by: John Caddell
In imitation of a Qwest ad from that time, I said, "I want it to run on any operating system, on any database, from any provider." I then glanced at him to make sure he wasn't winding up to smack me in the head. "You asked."
What I was trying to get across is that fighting the platform battle with customers is a certain loser. If they are a Unix shop, and you are trying to sell them Linux, or OS400, it's a nearly impossible task. It's better, frankly, to cut your losses and find another prospect for which your product is a good architectural fit.
Why is that so? A new book helps sort it out. "IT Risk," by George Westerman of MIT's Sloan School and Richard Hunter of the Gartner Group, discusses how companies can and should manage risk within their information-technology infrastructures.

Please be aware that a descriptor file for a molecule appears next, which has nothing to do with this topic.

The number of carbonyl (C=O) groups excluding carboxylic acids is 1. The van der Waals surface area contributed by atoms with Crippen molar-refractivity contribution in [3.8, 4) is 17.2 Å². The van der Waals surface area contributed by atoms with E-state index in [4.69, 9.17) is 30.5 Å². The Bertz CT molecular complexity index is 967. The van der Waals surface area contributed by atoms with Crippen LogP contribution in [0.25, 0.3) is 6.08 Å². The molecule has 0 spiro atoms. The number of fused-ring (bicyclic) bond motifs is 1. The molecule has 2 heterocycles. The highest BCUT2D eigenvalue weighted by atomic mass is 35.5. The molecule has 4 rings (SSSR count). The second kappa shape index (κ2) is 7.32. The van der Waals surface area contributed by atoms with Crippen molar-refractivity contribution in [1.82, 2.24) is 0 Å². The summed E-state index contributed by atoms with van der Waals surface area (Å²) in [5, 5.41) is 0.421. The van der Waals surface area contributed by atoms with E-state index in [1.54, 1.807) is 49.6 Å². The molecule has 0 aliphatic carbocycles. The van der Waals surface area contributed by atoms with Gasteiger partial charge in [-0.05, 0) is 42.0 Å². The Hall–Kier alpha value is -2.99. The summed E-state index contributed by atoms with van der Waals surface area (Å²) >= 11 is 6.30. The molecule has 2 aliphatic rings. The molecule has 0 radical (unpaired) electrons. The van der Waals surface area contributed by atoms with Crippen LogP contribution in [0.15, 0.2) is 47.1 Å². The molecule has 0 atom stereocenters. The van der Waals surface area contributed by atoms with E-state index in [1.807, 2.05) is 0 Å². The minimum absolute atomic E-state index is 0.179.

And one of Westerman and Hunter's key points is that a company's foundation architecture must be simple and standardized. Such an architecture can be more easily protected from disaster, can adapt more quickly to changes in the business, and can limit data access to authorized parties more easily than a hodgepodge of separate systems, platforms and applications.
Like it or not, when you are trying to sell a nonconforming software product into a company that has built a simple, standardized IT foundation, you are trying to force them to accept a hodgepodge. And they won't do it.
Product managers need to manage the lifecycle of their architectures as well as the lifecycle of their functionality. It can be painful and expensive, but not as expensive as a good product that loses its market due to an outdated architecture.